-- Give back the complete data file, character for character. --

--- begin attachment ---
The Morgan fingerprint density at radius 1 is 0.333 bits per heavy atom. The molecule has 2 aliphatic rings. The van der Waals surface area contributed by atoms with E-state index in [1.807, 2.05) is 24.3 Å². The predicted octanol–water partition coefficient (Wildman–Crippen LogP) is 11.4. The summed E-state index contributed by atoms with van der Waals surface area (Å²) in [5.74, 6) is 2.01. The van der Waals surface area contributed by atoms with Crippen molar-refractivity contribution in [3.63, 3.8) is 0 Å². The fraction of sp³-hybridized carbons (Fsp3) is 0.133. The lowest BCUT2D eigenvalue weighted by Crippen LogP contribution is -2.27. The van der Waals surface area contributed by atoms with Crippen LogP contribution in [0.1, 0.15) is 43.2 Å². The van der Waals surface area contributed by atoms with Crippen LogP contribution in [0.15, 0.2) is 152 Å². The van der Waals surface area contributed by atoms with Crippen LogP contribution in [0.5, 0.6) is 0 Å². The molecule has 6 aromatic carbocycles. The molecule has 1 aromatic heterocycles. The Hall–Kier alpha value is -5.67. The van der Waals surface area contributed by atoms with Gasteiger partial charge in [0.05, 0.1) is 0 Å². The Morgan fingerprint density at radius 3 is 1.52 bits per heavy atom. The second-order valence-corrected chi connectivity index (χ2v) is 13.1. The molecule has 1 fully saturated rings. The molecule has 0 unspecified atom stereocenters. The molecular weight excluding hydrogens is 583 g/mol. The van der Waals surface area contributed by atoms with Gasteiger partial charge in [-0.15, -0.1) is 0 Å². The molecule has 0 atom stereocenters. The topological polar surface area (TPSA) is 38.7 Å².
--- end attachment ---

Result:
The Morgan fingerprint density at radius 1 is 0.333 bits per heavy atom. The molecule has 2 aliphatic rings. The van der Waals surface area contributed by atoms with E-state index in [1.807, 2.05) is 24.3 Å². The predicted octanol–water partition coefficient (Wildman–Crippen LogP) is 11.4. The summed E-state index contributed by atoms with van der Waals surface area (Å²) in [5.74, 6) is 2.01. The van der Waals surface area contributed by atoms with Crippen molar-refractivity contribution in [3.63, 3.8) is 0 Å². The fraction of sp³-hybridized carbons (Fsp3) is 0.133. The lowest BCUT2D eigenvalue weighted by Crippen LogP contribution is -2.27. The van der Waals surface area contributed by atoms with Crippen LogP contribution in [0.1, 0.15) is 43.2 Å². The van der Waals surface area contributed by atoms with Crippen LogP contribution in [0.15, 0.2) is 152 Å². The van der Waals surface area contributed by atoms with Crippen LogP contribution in [0.5, 0.6) is 0 Å². The molecule has 6 aromatic carbocycles. The molecule has 1 aromatic heterocycles. The Hall–Kier alpha value is -5.67. The van der Waals surface area contributed by atoms with Gasteiger partial charge in [0.05, 0.1) is 0 Å². The Morgan fingerprint density at radius 3 is 1.52 bits per heavy atom. The second-order valence-corrected chi connectivity index (χ2v) is 13.1. The molecule has 1 fully saturated rings. The molecule has 0 unspecified atom stereocenters. The molecular weight excluding hydrogens is 583 g/mol. The van der Waals surface area contributed by atoms with Gasteiger partial charge in [-0.15, -0.1) is 0 Å². The molecule has 0 atom stereocenters. The topological polar surface area (TPSA) is 38.7 Å².